THE FUTURE IS GREEN… but have we left it too late to change cityscapes?

Urbanisation over the last 150 years has increased at a rapid rate. This has significantly depleted biodiversity levels as human behaviours have made it difficult for nature to establish itself in urban environments. Opinions on urban biodiversity have shifted recently with research highlighting its importance in halting the ecological crisis. We are now trying to compensate and retrofit cities to accommodate the changes required. A key way to break into the urban fortresses that we have created are via “green corridors” – one of a range of tools being increasingly used by built environment practitioners.

What are green corridors?

In the 1990’s American landscape architect Jack Ahern, outlined Green Corridors or Greenways, as multi-functional networks of land containing linear elements that are: planned, designed and managed for ecological, recreational, cultural, or aesthetic benefit. Compatible with the concept of sustainable land use, their effectiveness comes from the networks that they are trying to build, whether that be land connections or water.

Factors influencing green corridor design:

  • Broad reaching development impacts that take both the natural environment and the people that live in the urban environment into account.
  • Increased sophistication and understanding of the need to protect environmental values.
  • Growing political and economic justification for investing in multi-objective green corridor projects.

Impacts on the local environment

The numerous examples of successful green corridor schemes around the world have shown that the greatest impacts come from the boldest interventions. The London Assembly  have recognised the huge potential of green corridors, and have a number of funding schemes. Including grants such as; Green and Resilient Spaces, Rewild London, and Grow Back Greener. From the Greenway Pollinator Trail in Newham to the Royal Docks Grass Routes, green corridors are re-shaping London.

For best effect, developments should always seek to connect the proposed schemes to existing green spaces, helping to create the networks of green corridors across the city.  One of the largest and best examples of successful green corridors on our doorstep is Queen Elizabeth Olympic Park in Stratford, London.

Queen Elizabeth Olympic Park

Ten years on from the grand reopening, the development has had a clear environmental impact on the area. A number of nationally scarce and endangered animal species have now been recorded within the park, including the European eel, designated as critically endangered by the International Union for Conservation of Nature.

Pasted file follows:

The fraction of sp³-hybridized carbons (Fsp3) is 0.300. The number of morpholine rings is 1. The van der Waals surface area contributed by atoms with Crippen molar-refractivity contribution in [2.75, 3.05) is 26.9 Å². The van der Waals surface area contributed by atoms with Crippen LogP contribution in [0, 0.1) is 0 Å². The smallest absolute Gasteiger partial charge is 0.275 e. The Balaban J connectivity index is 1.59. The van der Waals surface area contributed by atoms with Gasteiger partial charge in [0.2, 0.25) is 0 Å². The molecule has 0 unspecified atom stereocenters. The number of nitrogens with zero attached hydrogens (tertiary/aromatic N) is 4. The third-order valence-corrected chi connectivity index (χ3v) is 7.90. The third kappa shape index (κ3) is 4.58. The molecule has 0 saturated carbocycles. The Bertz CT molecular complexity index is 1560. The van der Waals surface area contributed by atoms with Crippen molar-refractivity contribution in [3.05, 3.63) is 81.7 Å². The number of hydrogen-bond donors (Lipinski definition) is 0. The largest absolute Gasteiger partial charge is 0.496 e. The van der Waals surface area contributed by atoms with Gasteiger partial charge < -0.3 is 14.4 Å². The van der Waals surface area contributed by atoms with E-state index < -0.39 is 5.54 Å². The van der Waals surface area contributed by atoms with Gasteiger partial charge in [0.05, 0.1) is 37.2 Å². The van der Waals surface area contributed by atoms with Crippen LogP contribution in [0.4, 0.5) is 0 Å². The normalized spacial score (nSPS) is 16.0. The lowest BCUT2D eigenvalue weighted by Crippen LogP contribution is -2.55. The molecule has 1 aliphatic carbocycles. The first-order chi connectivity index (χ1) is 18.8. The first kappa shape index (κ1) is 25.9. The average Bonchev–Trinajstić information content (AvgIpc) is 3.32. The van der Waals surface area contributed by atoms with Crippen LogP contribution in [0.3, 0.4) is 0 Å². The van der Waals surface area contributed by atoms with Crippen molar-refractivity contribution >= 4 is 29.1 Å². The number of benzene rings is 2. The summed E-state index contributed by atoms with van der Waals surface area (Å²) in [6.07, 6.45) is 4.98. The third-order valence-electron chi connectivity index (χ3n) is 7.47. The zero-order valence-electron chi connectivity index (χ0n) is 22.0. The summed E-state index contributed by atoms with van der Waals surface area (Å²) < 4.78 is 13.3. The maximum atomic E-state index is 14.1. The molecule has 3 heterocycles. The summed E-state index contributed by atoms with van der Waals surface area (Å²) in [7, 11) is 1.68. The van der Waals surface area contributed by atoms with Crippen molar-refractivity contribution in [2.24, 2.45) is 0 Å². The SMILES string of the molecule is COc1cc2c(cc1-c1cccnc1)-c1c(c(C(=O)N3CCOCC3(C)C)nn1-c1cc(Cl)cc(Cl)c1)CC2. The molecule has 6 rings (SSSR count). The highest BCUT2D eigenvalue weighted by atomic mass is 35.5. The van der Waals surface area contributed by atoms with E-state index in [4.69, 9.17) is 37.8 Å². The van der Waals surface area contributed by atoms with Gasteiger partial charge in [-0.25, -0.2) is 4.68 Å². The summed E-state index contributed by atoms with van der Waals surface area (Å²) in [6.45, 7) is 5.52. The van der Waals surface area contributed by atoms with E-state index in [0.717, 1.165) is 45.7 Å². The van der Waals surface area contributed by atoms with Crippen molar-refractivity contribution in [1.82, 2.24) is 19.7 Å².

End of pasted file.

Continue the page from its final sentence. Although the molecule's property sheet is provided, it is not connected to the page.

The park has also become a way of connecting a number of developments together as well as to improved local infrastructure, such as Stratford and Stratford International train station. East Village is one of the key developments that sits adjacent to the park, and as a result locals have gained a vast area of amenity parkland.

Role of Developers and Designers to supplement green corridors

With the new Environment Act imminently entering legislation, developers and designers are being challenged to place more importance on biodiversity, requiring provision of long-lasting design solutions that will have a real impact.

We must think of ways that allow the natural environment to permeate into the city even more so, within a controlled manner that connects with established biodiverse areas. As a key infrastructural design feature of the future, green corridors are a key tool to respond to this new landmark legislation.

Development teams should look to London’s green corridors to help establish the ways they can create economically viable, multi-functional schemes whilst facilitating connections between various habitats. Green corridors look to be the future of urban infrastructure and with the irrefutable evidence that shows the benefits of them so why aren’t more being introduced?

Projects like the Olympic Park are prime examples of how developers are able to combine the social benefits of new housing and comprehensive public spaces. Macfarlane + Associates have made giant steps forward in this area through our land planning and notably our award winning Low Line Commons initiative  , where biodiversity is at the heart of the transforming the spaces alongside the Victorian viaducts that run through Bankside, London Bridge and Bermondsey in Southwark, London.